Stewardship Plan Executive Summary
Ranch Stewardship Plan for natural resources is written for the
owners of the ranch and their governing association. The plan addresses the
management of the common area woodlands, the riparian areas, the
meadow, and wildlife on the ranch. Private owner lots are addressed
in the CC&R’s. Roads, structures, fences, paddocks, the pasture,
the riding arena, and landscaped areas will be addressed in the
Operations section of the ranch web site (under Owners). Rainbow
Lake, being manmade, is also
addressed under Operations rather than in the stewardship plan.
This plan was
substantially updated in the spring of 2008 from the plan originally
developed by the ranch foreman in 2004. Further improvements
will continue to be integrated into the plan on the ranch web site.
The plan provides information and recommendations to the Vandevert
Ranch Association and has not been officially adopted by the
Association in whole or in part.
1. To present the natural
resource mission and objectives of the Vandevert Ranch Association
(the owners’ association).
2. To describe the natural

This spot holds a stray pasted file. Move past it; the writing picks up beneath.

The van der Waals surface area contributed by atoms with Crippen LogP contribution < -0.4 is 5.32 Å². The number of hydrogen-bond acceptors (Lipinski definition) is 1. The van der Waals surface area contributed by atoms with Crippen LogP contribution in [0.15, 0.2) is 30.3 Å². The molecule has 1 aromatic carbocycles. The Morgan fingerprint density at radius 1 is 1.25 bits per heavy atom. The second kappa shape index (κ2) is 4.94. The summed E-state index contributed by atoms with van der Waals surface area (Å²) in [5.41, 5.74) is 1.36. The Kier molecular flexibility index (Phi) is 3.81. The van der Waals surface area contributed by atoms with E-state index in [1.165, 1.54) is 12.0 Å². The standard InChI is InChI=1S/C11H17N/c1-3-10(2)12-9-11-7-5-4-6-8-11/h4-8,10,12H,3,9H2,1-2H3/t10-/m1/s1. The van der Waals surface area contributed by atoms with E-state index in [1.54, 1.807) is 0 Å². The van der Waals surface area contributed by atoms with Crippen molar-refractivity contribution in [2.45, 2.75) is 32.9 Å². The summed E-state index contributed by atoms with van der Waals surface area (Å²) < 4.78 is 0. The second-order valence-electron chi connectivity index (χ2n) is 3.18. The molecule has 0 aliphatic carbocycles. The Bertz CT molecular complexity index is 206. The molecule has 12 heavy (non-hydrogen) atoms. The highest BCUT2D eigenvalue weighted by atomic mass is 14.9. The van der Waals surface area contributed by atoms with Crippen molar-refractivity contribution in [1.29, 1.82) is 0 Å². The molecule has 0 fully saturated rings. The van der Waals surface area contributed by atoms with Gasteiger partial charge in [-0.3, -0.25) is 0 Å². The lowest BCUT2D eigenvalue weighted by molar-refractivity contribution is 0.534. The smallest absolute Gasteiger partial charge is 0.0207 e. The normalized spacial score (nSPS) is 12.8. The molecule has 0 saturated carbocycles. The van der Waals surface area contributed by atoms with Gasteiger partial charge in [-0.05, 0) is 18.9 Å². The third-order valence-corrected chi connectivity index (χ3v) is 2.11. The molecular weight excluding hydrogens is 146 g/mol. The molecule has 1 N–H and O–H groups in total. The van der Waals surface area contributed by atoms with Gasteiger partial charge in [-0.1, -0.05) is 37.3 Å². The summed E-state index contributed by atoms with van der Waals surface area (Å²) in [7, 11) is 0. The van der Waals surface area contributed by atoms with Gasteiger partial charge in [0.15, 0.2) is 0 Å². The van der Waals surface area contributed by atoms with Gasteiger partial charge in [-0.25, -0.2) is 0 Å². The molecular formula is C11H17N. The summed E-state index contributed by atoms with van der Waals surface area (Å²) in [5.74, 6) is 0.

resources of the ranch, past actions taken to protect and enhance
the resources, and organizations that can assist in managing them.
3. To describe best practices
and recommend future actions.
To present issues,
challenges, and choices to be made by the ranch
The mission is
to protect and enhance the natural resources of Vandevert Ranch for
the enjoyment of current and future owners.
the ranch natural resources for providing natural beauty,
opportunities for recreation, a sense of privacy and remoteness, and
the sense of living in and being in touch with nature.
1. Protect the
natural resources against the primary threat of fire and secondary
threats of disease, insect infestation, damage by animals and
humans, and theft of forest products.
erosion in the
Little Deschutes River and enhance the river as a trout
3. Enhance the
beauty of the ranch while making the natural areas appear to be
untouched by man.
4. Restore the
diverse plant communities, especially grasses, that were once